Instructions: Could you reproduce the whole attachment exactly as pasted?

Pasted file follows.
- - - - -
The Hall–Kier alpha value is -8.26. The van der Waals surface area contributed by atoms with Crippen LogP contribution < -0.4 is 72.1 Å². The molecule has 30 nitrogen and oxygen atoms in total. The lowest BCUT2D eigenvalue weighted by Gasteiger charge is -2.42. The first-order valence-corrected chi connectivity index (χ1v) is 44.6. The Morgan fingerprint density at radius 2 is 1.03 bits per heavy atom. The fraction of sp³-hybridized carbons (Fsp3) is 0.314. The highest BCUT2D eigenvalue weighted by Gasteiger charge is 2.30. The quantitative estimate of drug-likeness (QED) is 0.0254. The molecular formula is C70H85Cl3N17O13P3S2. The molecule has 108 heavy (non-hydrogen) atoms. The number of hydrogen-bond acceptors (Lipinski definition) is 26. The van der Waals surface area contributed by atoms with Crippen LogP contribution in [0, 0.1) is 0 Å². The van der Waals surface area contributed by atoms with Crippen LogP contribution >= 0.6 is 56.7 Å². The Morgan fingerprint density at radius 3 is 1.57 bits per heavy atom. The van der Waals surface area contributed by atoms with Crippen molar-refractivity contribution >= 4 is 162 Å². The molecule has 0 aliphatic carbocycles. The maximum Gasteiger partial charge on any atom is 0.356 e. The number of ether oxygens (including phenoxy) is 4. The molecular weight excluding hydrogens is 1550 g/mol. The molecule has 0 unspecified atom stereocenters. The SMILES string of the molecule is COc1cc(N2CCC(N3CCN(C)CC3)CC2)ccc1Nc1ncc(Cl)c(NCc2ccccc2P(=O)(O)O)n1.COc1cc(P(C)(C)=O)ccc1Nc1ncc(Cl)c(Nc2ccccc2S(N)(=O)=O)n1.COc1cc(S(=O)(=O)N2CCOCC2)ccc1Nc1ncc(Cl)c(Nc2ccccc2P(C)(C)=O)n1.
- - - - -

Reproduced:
The Hall–Kier alpha value is -8.26. The van der Waals surface area contributed by atoms with Crippen LogP contribution < -0.4 is 72.1 Å². The molecule has 30 nitrogen and oxygen atoms in total. The lowest BCUT2D eigenvalue weighted by Gasteiger charge is -2.42. The first-order valence-corrected chi connectivity index (χ1v) is 44.6. The Morgan fingerprint density at radius 2 is 1.03 bits per heavy atom. The fraction of sp³-hybridized carbons (Fsp3) is 0.314. The highest BCUT2D eigenvalue weighted by Gasteiger charge is 2.30. The quantitative estimate of drug-likeness (QED) is 0.0254. The molecular formula is C70H85Cl3N17O13P3S2. The molecule has 108 heavy (non-hydrogen) atoms. The number of hydrogen-bond acceptors (Lipinski definition) is 26. The van der Waals surface area contributed by atoms with Crippen LogP contribution in [0, 0.1) is 0 Å². The van der Waals surface area contributed by atoms with Crippen LogP contribution >= 0.6 is 56.7 Å². The Morgan fingerprint density at radius 3 is 1.57 bits per heavy atom. The van der Waals surface area contributed by atoms with Crippen molar-refractivity contribution >= 4 is 162 Å². The molecule has 0 aliphatic carbocycles. The maximum Gasteiger partial charge on any atom is 0.356 e. The number of ether oxygens (including phenoxy) is 4. The molecular weight excluding hydrogens is 1550 g/mol. The molecule has 0 unspecified atom stereocenters. The SMILES string of the molecule is COc1cc(N2CCC(N3CCN(C)CC3)CC2)ccc1Nc1ncc(Cl)c(NCc2ccccc2P(=O)(O)O)n1.COc1cc(P(C)(C)=O)ccc1Nc1ncc(Cl)c(Nc2ccccc2S(N)(=O)=O)n1.COc1cc(S(=O)(=O)N2CCOCC2)ccc1Nc1ncc(Cl)c(Nc2ccccc2P(C)(C)=O)n1.